There's a whole lot of faux outrage from the CTU this morning; Stuff reports:
Wharfies returning to work at the Ports of Auckland are being treated like thugs, being watched by security guards in their tearoom and by cameras on their equipment, their union claims.The Council of Trade Unions is outraged over the moves, which president Helen Kelly says are designed to intimidate workers and feed "into the port's narrative that these workers are thugs".Unionised workers returned to the port last week after it had been operated by a non-union crew for six weeks after a bitter break dispute between the Maritime Union and the company, which wants to casualise its workforce.CTU president Helen Kelly said wharfies had found security cameras in all the straddle drivers and cranes.''It's simply intended, in our view, to intimidate port workers. None of us want to work all the time in front of a security camera.''Security guards in the workers' tearoom was ''feeding into the port's narrative that these workers are thugs''.''It hasn't worked, the people of Auckland have got to know these wharfies and are backing them.''The port has also banned the wearing of union paraphenalia. Workers in the past had ''proudly'' worn union badges and t-shirts to work, Kelly said.''It's a message clearly that the port is anti-union.''The latest moves by the port had left wharfies feeling ''incredibly bullied''.''They are staunch union people, they are proud of the stance they took and they won't be bullied and intimidated.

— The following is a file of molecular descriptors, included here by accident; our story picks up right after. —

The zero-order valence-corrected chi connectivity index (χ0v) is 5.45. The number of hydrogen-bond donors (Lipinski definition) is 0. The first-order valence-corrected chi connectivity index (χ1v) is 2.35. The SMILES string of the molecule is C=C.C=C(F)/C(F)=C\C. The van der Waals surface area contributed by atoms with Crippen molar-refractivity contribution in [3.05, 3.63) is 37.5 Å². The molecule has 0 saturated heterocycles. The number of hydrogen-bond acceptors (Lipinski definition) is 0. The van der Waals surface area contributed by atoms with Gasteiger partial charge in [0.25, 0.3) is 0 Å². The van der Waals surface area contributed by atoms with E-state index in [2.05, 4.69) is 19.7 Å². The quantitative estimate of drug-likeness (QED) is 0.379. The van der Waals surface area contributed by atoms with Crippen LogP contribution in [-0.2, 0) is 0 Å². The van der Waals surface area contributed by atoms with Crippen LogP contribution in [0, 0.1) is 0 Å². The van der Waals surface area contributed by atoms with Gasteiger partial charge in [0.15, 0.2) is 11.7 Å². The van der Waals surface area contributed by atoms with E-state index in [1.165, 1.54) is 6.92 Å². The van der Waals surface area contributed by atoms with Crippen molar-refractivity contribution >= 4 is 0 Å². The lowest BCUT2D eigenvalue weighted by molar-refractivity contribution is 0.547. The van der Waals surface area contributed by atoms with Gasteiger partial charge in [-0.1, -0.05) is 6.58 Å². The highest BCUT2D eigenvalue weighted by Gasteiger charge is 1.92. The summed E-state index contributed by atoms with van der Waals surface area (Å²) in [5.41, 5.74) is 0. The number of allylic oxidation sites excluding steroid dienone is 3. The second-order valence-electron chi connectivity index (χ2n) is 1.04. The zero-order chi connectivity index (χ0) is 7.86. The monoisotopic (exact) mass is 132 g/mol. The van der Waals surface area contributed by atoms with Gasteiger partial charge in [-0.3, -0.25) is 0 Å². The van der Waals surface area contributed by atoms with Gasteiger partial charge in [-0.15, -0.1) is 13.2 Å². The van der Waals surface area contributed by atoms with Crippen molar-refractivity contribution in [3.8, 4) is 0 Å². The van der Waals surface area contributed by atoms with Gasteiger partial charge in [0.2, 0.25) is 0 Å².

These of course are the same union members who have insulted and threatened non-union members suring the course of the union's strike action at the port. These are the same union members who currently have cases before the Employment Court regarding acts of racism and intimidation. These are the same union members who tried to illegally block entry to the Auckland wharves, intimidating those who tried to legally access the area.
The situation at the Ports of Auckland is potentially very volatile. Ports of Auckland Limited is ultimately responsible for the safety of its workforce. It must take whatever measures it deems necessary to ensure that EVERY employee has a safe workplace.
The CTU regards the measures as extreme. But Helen Kelly and her MUNZ brethren need to get their heads around the fact that it not an all-union workplace, and that those PoAL employees who have chosen not to join MUNZ for whatever reason have rights as well, as does the employer.